I think I might be the queen of unpopular opinions when it comes to my teaching philosophy. If you were feeling scandalized by my refusal to acknowledge holidays in my classroom, this post might not be for you. If you think spelling tests and math practice sheets are awesome, this post is definitely not for you. That’s okay! You don’t have to agree with me. This post is all about what works for me and why I do it. It is in no way meant to imply that you should be doing the same.
– – – – –
I don’t give homework to my students.
Every year, I make sure to tell my students’ families about my homework philosophy (in that there isn’t any) right at the beginning of the year so that they are prepared. My students, of course, are quite excited to learn that I don’t “do” homework. Their families’ reactions, on the other hand, range from “oh thank you, we were so glad to hear you don’t have homework in your class!” to “I don’t think you’re preparing them for the real world by not providing them with homework.”
People feel strongly about homework. Who knew?
Before I get into my reasons for not giving homework out, let me talk about what I consider to be homework in the first place. When I talk about “homework,” I’m talking about Math practice sheets, language work, spelling tests, finishing projects at home, etc. I do NOT consider reading to be homework and absolutely think that all students should be reading at home.
So, why don’t I give my students homework? Here are my top five reasons. I could go on for hours about homework and how I don’t give any, but I’ll save you all from that and limit myself to just these five.
1) You can’t assess anything done outside of school. Without the student completing the work at school, you can’t be certain that the work wasn’t in part done by someone else, meaning it isn’t an accurate reflection of what the child can do independently. Many boards have policies against using homework for assessment.
2) It’s a lot of busywork for the teacher. Preparing homework for students, checking for completion, and marking (if you mark it) all take a lot of time. It’s a lot of work for very little gain, in my opinion.
3) Families are busy. Some of my students have a different extra-curricular activity every night of the week. Many of them are gone on the weekends to sports tournaments, family get-togethers, religious services, etc. Some of my students just have very busy homes where finding time to sit down and work on homework is difficult. I don’t feel right asking all families to somehow make the time to sit down and work on homework when I can’t really do very much with that information anyway.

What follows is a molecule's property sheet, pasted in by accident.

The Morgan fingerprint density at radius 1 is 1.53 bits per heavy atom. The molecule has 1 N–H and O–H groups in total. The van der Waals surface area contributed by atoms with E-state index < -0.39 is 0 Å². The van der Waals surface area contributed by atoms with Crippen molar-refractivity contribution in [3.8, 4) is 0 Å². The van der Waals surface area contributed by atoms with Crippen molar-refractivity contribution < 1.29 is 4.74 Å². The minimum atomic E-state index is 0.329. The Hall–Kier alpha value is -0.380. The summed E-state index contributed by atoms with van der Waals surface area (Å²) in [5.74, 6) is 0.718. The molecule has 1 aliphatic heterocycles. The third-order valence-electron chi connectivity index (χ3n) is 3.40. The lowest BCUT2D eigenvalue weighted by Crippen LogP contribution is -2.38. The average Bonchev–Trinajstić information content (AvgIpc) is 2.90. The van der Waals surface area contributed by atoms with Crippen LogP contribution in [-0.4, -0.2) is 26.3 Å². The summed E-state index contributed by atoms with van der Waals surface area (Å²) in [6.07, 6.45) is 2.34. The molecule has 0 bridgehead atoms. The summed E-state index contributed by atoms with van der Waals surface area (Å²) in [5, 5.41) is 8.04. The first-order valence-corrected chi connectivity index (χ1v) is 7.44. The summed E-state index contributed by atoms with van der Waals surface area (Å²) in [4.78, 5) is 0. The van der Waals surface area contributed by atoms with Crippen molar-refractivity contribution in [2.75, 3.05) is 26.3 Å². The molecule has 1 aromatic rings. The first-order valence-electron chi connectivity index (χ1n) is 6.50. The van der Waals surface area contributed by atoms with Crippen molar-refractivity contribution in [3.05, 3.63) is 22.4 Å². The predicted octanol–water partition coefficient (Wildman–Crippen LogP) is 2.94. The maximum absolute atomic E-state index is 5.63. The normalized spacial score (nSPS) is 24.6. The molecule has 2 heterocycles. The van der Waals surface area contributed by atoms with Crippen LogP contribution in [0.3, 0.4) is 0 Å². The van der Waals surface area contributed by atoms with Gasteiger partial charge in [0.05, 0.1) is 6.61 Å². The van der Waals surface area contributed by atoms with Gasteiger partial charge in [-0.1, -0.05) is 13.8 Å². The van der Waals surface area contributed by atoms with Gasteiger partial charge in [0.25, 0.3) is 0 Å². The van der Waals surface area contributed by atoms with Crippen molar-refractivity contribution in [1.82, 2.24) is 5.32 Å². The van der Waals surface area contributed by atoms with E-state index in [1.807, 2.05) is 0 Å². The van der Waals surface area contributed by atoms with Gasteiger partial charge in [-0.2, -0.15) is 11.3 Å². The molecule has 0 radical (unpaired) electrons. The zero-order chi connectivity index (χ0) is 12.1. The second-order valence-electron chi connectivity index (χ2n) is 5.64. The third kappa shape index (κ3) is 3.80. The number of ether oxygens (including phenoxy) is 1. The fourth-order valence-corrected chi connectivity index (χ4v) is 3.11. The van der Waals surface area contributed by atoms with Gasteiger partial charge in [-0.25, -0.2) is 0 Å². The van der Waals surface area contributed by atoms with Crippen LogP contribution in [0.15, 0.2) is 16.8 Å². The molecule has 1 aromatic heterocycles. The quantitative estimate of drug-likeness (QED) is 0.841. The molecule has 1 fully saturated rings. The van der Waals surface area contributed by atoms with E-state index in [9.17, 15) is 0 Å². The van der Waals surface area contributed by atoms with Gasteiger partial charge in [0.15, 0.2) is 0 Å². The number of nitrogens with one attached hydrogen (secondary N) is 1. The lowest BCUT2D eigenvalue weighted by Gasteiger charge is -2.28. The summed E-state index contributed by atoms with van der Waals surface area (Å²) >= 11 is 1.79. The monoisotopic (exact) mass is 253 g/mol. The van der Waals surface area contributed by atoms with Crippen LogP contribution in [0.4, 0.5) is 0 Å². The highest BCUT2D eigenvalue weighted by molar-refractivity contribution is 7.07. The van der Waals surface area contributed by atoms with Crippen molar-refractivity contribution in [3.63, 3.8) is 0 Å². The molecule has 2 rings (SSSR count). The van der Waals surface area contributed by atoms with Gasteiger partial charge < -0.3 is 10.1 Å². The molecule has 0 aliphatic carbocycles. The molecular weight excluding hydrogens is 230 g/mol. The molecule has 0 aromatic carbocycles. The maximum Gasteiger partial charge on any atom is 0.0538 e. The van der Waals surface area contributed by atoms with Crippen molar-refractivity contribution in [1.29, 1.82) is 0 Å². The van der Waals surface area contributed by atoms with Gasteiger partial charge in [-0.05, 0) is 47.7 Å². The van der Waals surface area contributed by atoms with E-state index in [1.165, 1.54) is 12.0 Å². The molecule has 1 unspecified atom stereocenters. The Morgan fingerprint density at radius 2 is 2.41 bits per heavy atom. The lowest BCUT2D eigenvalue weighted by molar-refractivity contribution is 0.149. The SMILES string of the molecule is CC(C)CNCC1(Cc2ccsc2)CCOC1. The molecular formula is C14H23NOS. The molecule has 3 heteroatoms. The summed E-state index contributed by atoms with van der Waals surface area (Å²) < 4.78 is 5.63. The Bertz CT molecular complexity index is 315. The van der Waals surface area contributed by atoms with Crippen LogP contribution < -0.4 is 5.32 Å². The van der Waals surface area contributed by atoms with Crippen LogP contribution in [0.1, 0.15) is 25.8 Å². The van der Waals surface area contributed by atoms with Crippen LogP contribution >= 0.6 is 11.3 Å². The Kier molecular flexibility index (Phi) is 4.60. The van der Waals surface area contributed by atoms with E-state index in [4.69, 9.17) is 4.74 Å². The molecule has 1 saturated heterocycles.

4) You aren’t there to help the child with the work. In the classroom, you can check in with a student regularly to make sure he or she is headed in the right direction. You can do a lot of course correcting as students work, meaning they don’t have the chance to do too much work the wrong way before you redirect them. At home, you don’t have that benefit; a student could think they understand the directions and spend hours working on something only to find out they did something wrong right from the beginning.
5) Not all families are able to help the child with the work. Language barriers, for one, are huge problems when it comes to some students getting help at home, and it’s unfair to assign work to all students when they don’t all have access to help. There are a lot of reasons why children don’t all have equal access to help at home – language is just one of the most prevalent.
In my opinion (which I keep writing because then I feel like I’m making myself painfully clear that it’s really, honestly, completely okay if you don’t feel the same way), there isn’t anything you can teach a student through homework that you can’t teach at school just as effectively. Many of my colleagues assign homework as a way to help their students develop good work habits or responsibility; that’s great, I’m not denying those are useful things to learn, I just think I can teach them other ways.
I could write about this topic all day, but I’m sitting in a villa in Costa Rica enjoying a much-needed vacation with my whole family (which is a little crazy) before going back to work in January. A glass of wine is calling to me.
Try not to hate me too much when you read that, okay?
I’m curious, though… how do you feel about homework? Do you assign daily practice for your students? How do you mitigate the problems I mentioned above?